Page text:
Marcia Cale, fresh off knee surgery, had a dilemma. She was recuperating from the procedure at the Moorings of Arlington Heights, a senior living community, and she was scheduled to check in with her doctor to see how the operation had gone. Unable to transport herself to the appointment, she was facing a $70 bill to hire a medical transport service to drive her less than a mile.
Dissatisfied, she placed a call to Kathy Kasprowicz, chief operating officer of Escorted Transportation Service Northwest. It was short notice, but Kasprowicz placed a call to a friend of hers to get Cale out of her jam.
"She came over and picked me up and got me to the doctor," Cale said.
"It was a long appointment, but she went and ran some errands and came back and not only took me to the Moorings but brought me a flower in a vase on top of it."
It's this sort of service that earned Escorted Transportation Service Northwest recognition on a national scale. ETS/NW, a nonprofit company that provides rides for senior citizens to and from medical appointments, received a STAR Merit Award from the Beverly Foundation earlier this month.
The organization was one of 18 from a pool of 378 applicants to be honored by the Beverly Foundation, which seeks to "foster new ideas and options to enhance mobility and transportation" for seniors, according to its website.
ETS/NW is funded almost entirely through grants, fundraising and donations, including a suggested $12 donation per round trip from passengers. The rides -- of which there were 2,453 last year -- are provided by volunteers who donate their own time and vehicles to the cause.
Dan Quiery is one of those volunteers. Retired now, he first heard of ETS/NW while handling senior services for a taxi dispatcher. Every so often, Quiery would get reports of an unpleasant encounter between a driver and passenger. When ETS/NW drivers were held up as an example of how drivers should behave, Quiery's interest was piqued.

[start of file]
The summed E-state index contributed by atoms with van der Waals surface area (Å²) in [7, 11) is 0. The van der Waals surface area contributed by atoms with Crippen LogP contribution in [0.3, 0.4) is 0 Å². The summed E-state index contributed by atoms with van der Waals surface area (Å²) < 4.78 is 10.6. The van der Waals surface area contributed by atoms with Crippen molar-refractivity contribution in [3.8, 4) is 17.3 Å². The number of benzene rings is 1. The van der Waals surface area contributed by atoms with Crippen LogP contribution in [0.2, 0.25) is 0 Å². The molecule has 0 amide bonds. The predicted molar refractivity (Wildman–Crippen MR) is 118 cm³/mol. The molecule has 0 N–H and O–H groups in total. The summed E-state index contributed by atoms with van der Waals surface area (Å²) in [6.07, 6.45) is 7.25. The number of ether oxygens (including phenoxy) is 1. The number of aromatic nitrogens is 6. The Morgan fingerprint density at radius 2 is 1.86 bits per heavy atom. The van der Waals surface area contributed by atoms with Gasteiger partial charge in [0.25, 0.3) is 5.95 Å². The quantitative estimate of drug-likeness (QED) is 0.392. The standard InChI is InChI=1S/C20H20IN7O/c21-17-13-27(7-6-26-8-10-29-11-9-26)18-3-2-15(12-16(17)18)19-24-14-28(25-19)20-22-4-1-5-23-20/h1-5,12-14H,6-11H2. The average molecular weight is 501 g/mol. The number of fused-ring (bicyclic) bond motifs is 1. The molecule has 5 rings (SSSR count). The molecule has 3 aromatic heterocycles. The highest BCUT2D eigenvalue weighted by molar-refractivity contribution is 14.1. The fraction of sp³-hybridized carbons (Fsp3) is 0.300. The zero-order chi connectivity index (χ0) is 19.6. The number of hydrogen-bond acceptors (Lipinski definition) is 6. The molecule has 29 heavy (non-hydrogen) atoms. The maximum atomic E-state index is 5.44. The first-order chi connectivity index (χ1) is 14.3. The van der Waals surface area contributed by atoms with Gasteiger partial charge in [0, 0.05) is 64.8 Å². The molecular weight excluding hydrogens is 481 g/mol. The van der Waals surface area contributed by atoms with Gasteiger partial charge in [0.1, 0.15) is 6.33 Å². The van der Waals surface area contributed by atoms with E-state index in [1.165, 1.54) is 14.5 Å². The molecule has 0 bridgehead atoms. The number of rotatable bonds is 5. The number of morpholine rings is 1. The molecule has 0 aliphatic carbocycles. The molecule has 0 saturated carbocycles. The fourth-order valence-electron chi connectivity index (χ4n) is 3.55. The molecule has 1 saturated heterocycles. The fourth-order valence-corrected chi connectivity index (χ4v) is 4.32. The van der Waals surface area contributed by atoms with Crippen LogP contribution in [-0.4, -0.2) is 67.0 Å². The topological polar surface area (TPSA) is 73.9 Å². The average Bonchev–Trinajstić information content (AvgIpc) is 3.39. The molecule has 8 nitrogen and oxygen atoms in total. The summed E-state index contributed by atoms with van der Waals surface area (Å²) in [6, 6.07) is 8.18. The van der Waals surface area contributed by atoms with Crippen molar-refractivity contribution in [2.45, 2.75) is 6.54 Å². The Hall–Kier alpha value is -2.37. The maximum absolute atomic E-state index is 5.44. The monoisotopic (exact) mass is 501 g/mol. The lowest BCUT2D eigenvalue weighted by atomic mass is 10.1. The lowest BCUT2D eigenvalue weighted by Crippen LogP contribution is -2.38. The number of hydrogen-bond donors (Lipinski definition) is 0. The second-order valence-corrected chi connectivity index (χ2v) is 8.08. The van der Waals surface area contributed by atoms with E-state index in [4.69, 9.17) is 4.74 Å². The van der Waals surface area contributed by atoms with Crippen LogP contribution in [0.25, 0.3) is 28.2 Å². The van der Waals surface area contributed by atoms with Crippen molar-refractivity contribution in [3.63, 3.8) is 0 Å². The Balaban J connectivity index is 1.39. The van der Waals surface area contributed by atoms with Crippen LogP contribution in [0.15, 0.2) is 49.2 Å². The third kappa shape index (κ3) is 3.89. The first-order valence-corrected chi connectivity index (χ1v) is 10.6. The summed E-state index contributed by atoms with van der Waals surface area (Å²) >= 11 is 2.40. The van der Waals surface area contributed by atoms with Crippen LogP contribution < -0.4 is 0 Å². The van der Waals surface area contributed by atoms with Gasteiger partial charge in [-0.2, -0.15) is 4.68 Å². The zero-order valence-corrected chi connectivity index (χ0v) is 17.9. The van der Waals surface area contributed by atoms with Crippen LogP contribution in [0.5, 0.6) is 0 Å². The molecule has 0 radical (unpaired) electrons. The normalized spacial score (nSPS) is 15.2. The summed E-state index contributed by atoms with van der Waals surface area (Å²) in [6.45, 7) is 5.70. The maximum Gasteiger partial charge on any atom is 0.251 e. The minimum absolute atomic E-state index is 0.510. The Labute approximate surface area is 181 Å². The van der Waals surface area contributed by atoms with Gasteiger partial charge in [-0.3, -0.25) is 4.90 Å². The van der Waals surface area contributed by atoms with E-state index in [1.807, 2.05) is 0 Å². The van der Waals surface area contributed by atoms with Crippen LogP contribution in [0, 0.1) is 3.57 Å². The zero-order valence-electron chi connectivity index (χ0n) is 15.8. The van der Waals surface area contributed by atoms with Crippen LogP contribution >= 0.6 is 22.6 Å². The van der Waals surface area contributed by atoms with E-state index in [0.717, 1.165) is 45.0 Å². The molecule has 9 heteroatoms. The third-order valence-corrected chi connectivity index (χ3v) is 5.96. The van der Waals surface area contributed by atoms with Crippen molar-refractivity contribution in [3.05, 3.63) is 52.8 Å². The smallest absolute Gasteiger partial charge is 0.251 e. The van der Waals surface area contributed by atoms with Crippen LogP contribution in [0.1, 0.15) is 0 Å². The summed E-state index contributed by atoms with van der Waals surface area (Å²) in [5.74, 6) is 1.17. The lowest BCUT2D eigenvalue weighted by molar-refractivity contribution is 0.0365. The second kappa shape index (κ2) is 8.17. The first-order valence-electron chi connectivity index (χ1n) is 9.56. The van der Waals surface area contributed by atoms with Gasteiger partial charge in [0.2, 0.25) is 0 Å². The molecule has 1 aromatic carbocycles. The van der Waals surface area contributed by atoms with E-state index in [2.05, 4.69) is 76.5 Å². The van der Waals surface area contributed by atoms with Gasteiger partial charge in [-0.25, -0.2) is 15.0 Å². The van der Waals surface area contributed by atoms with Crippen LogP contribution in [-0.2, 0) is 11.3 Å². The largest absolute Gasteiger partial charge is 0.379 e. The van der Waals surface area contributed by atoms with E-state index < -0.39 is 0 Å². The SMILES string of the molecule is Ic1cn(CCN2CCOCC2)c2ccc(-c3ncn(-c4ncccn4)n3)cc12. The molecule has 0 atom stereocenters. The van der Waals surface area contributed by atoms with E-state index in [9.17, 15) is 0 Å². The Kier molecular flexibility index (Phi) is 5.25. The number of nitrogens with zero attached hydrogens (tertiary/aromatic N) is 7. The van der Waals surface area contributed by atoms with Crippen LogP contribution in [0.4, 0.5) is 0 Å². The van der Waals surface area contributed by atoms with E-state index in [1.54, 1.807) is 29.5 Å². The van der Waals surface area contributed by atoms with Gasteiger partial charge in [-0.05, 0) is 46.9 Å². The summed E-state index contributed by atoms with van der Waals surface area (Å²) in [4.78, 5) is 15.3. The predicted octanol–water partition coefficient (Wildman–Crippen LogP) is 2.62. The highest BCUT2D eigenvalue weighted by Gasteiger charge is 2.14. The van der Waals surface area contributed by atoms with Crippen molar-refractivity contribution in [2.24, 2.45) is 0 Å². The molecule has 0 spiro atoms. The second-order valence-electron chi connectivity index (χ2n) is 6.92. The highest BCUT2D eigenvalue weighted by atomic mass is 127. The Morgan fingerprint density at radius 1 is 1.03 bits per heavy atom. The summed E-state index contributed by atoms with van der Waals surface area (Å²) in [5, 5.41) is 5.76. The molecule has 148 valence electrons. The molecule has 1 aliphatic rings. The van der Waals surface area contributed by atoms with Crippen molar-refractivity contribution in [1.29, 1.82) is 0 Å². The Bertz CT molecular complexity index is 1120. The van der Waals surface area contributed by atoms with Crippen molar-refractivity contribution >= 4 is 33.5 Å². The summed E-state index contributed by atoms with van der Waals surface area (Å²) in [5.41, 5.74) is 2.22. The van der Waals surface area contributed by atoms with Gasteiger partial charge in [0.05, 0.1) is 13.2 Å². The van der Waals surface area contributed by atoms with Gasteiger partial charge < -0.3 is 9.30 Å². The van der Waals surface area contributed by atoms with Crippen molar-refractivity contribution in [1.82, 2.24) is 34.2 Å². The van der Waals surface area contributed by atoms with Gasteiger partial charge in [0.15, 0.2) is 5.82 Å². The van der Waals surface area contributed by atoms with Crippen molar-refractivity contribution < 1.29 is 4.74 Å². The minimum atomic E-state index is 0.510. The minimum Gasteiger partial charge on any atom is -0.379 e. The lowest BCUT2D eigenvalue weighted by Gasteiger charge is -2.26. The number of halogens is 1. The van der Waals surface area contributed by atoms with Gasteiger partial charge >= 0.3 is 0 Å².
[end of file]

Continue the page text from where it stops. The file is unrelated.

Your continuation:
Now in his third year with the organization, Quiery, 74, was named Volunteer of the Year in 2011. He downplays the significance -- "It's based solely on quantity," he said -- but ETS/NW executive director Lynndah Easterwood Lahey said he's a hit among people who use the service.
"Dan, like so many of our volunteers, has his own private fan club," Lahey said. "The passengers all love when they get somebody they can really connect with; Dan is requested over and over again."
Cale, 73, echoes those comments. She used the service six years ago when she was working and her husband needed to be escorted to his cancer treatments. Now widowed, she said she appreciates not only the rides to and from her appointments but also the camaraderie.
"My husband was an Englishman, transplanted," Cale said. "I'm kind of partial because he was very much a gentleman and so is Dan."
Both Quiery and Cale focused on how interconnected driving and independence are with one another, and how devastating it can be to lose that. Cale, who has Parkinson's disease, said she appreciates ETS/NW for helping to diminish that loss.
"This service has filled in the lack of independence of not having a vehicle," Cale said. "That certainly was a major blow, and this allows me to get to my necessary appointments very efficiently."